WSU ag animal faculty research updates, spring 2024

Host and rumen microbiome contributions to feed efficiency traits in Holstein cows

Guillermo Martinez Boggio, Hugo F Monteiro, Fabio S Lima, Caio C Figueiredo, Rafael S Bisinotto, José E P Santos, Bruna Mion, Flavio S Schenkel, Eduardo S Ribeiro, Kent A Weigel, Francisco Peñagaricano

DOI: 10.3168/jds.2023-23869


It is now widely accepted that dairy cow performance is influenced by both the host genome and rumen microbiome composition. The contributions of the genome and the microbiome to the phenotypes of interest are quantified by heritability (h2) and microbiability (m2), respectively. However, if the genome and microbiome are included in the model, then the heritability reflects only the contribution of the direct genetic effects quantified as direct heritability (hd2), and the holobiont effect reflects the joint action of the genome and the microbiome, quantified as the holobiability (ho2). The objectives of this study were to estimate h2, hd2,m2, and ho2 for dry matter intake, milk energy, and residual feed intake; and to evaluate the predictive ability of different models, including genome, microbiome, and their interaction. Data consisted of feed efficiency records, SNP genotype data, and 16S rRNA rumen microbial abundances from 448 mid-lactation Holstein cows from 2 research farms. Three kernel models were fit to each trait: one with only the genomic effect (model G), one with the genomic and microbiome effects (model GM), and one with the genomic, microbiome, and interaction effects (model GMO). The model GMO, or holobiont model, showed the best goodness-of-fit. The hd2 estimates were always 10 to 15% lower than h2 estimates for all traits, suggesting a mediated genetic effect through the rumen microbiome, and m2 estimates were moderate for all traits, and up to 26% for milk energy. The ho2 was greater than the sum of hd2 and m2, suggesting that the genome-by-microbiome interaction had a sizeable effect on feed efficiency. Kernel models fitting the rumen microbiome, i.e., models GM and GMO, showed larger predictive correlations and smaller prediction bias than the model G. These findings reveal a moderate contribution of the rumen microbiome to feed efficiency traits in lactating Holstein cows and strongly suggest that the rumen microbiome mediates part of the host genetic effect.

Comparative diagnoses of respiratory disease in preweaned dairy calves using sequential thoracic ultrasonography and clinical respiratory scoring

H R Hinnant, L A Elder, R Claus-Walker, C M Mandella, G S Slanzon, L M Parrish, S C Trombetta, C S McConnel

DOI: 10.1111/avj.13309


Aims: Bovine respiratory disease (BRD) has serious impacts on dairy production and animal welfare. It is most commonly diagnosed based on clinical respiratory signs (CRS), but in recent years, thoracic ultrasonography (TUS) has emerged as a diagnostic tool with improved sensitivity and specificity. This study aimed to assess the alignment of BRD diagnoses based on a Clinical Respiratory Scoring Chart (CRSC) and weekly TUS findings throughout the progression of BRD of variable severity in preweaned Holstein dairy heifers.

Methods: A total of 60 calves on two farms were followed from the 2nd week of life through the 11th week of life and assessed on a weekly basis for CRS and lung consolidation via TUS. The alignment of BRD diagnoses based on CRSC scores and TUS findings was evaluated across disease progression (pre-consolidation, onset, chronic, or recovered) and severity (lobular or lobar lung consolidation) using receiver operator curves and area under the curves combined with Cohen’s kappa (κ), sensitivity, and specificity.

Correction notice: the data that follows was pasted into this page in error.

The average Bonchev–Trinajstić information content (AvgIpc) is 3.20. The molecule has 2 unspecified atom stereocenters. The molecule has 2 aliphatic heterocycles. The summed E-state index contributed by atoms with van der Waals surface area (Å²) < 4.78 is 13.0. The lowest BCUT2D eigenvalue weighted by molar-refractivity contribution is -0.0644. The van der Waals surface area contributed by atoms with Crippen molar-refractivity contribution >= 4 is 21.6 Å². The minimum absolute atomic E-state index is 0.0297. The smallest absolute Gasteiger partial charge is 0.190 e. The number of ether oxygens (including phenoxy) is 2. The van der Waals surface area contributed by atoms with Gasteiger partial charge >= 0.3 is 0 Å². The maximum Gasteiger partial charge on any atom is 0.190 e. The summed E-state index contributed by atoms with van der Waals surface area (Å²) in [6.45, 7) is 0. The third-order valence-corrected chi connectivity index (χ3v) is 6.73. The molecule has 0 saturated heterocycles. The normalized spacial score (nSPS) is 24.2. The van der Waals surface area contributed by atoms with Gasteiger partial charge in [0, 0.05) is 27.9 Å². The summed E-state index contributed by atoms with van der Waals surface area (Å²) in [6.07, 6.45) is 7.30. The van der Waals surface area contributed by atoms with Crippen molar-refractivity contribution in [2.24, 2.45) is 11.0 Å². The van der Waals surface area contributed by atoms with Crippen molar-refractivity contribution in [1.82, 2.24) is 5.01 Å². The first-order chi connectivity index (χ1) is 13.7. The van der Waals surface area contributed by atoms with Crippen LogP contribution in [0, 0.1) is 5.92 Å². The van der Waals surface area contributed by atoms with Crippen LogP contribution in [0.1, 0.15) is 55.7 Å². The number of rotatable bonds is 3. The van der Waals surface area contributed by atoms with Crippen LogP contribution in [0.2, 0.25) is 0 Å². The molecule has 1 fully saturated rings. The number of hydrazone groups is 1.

Results: The diagnosis of BRD using CRSC scores ≥5 aligned best with the onset of lobar lung consolidation (>1 cm in width and full thickness). This equated to an acceptable level of discrimination (AUC = 0.76), fair agreement (κ = 0.37), and a sensitivity of 29% and specificity of 99%. Similarly, there was acceptable discrimination (AUC = 0.70) and fair agreement (κ = 0.33) between CRSC ≥5 and the onset of a less severe threshold of disease based on lobular (1-3 cm2 but not full thickness) or lobar consolidation. Discrimination remained acceptable (AUC = 0.71) with fair agreement (κ = 0.28) between CRSC scores ≥2 for nasal discharge and/or cough (spontaneous or induced) and the onset of lobar consolidation. However, sensitivity was <40% across comparisons and outside of the onset of disease there tended to be poor discrimination, slight agreement, and lowered sensitivity between CRS and TUS diagnoses of lobular or lobar consolidation (pre-consolidation, chronic, or recovered). Conversely, specificity was relatively high (≥92%) across comparisons suggesting that CRSC diagnoses indicative of BRD and associated lung consolidation tend to result in few false positive diagnoses and accurate identification of healthy animals.

Conclusions and clinical relevance: Although we found the specificity of clinical signs for diagnosing lung consolidation to be ≥92% across all methods of TUS evaluations, the low levels of sensitivity dictate that clinical assessments lead to many false negative diagnoses. Consequently, depending on clinical signs alone to diagnose BRD within populations of dairy calves will likely result in overlooking a substantial proportion of subclinically affected animals that could inform the success of treatment and prevention protocols and guide management decisions.